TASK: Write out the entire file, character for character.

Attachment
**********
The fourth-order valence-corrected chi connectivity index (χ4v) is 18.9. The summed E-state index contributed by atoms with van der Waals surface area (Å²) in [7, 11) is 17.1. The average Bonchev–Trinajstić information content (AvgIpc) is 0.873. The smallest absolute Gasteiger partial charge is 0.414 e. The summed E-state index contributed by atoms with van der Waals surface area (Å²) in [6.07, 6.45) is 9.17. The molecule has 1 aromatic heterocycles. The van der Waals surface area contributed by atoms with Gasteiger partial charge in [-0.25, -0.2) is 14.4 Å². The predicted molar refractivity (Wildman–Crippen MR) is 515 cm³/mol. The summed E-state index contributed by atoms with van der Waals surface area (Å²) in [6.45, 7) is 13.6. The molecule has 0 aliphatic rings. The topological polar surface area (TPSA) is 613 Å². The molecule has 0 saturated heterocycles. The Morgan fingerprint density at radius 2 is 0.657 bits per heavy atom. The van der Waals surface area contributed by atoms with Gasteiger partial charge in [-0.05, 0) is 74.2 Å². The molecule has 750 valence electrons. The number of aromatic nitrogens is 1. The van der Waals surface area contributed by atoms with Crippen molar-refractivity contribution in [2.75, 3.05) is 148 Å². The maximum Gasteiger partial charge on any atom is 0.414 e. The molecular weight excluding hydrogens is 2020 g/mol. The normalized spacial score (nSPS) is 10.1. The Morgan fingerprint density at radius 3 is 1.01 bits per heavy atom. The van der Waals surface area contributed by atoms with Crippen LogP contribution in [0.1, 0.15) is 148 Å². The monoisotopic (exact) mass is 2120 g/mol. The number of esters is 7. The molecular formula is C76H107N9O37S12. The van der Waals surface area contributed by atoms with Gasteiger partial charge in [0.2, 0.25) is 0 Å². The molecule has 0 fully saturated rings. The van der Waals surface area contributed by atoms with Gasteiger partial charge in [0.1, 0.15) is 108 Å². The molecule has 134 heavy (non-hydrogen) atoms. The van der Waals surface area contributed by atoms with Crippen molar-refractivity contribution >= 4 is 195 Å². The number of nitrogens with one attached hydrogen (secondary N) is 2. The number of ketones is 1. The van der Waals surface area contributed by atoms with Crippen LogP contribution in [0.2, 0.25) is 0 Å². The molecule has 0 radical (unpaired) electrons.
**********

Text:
The fourth-order valence-corrected chi connectivity index (χ4v) is 18.9. The summed E-state index contributed by atoms with van der Waals surface area (Å²) in [7, 11) is 17.1. The average Bonchev–Trinajstić information content (AvgIpc) is 0.873. The smallest absolute Gasteiger partial charge is 0.414 e. The summed E-state index contributed by atoms with van der Waals surface area (Å²) in [6.07, 6.45) is 9.17. The molecule has 1 aromatic heterocycles. The van der Waals surface area contributed by atoms with Gasteiger partial charge in [-0.25, -0.2) is 14.4 Å². The predicted molar refractivity (Wildman–Crippen MR) is 515 cm³/mol. The summed E-state index contributed by atoms with van der Waals surface area (Å²) in [6.45, 7) is 13.6. The molecule has 0 aliphatic rings. The topological polar surface area (TPSA) is 613 Å². The molecule has 0 saturated heterocycles. The Morgan fingerprint density at radius 2 is 0.657 bits per heavy atom. The van der Waals surface area contributed by atoms with Gasteiger partial charge in [-0.05, 0) is 74.2 Å². The molecule has 750 valence electrons. The number of aromatic nitrogens is 1. The van der Waals surface area contributed by atoms with Crippen molar-refractivity contribution in [2.75, 3.05) is 148 Å². The maximum Gasteiger partial charge on any atom is 0.414 e. The molecular weight excluding hydrogens is 2020 g/mol. The normalized spacial score (nSPS) is 10.1. The Morgan fingerprint density at radius 3 is 1.01 bits per heavy atom. The van der Waals surface area contributed by atoms with Crippen LogP contribution in [0.1, 0.15) is 148 Å². The monoisotopic (exact) mass is 2120 g/mol. The number of esters is 7. The molecular formula is C76H107N9O37S12. The van der Waals surface area contributed by atoms with Gasteiger partial charge in [0.2, 0.25) is 0 Å². The molecule has 0 fully saturated rings. The van der Waals surface area contributed by atoms with Gasteiger partial charge in [0.1, 0.15) is 108 Å². The molecule has 134 heavy (non-hydrogen) atoms. The van der Waals surface area contributed by atoms with Crippen molar-refractivity contribution >= 4 is 195 Å². The number of nitrogens with one attached hydrogen (secondary N) is 2. The number of ketones is 1. The van der Waals surface area contributed by atoms with Crippen LogP contribution in [0.2, 0.25) is 0 Å². The molecule has 0 radical (unpaired) electrons.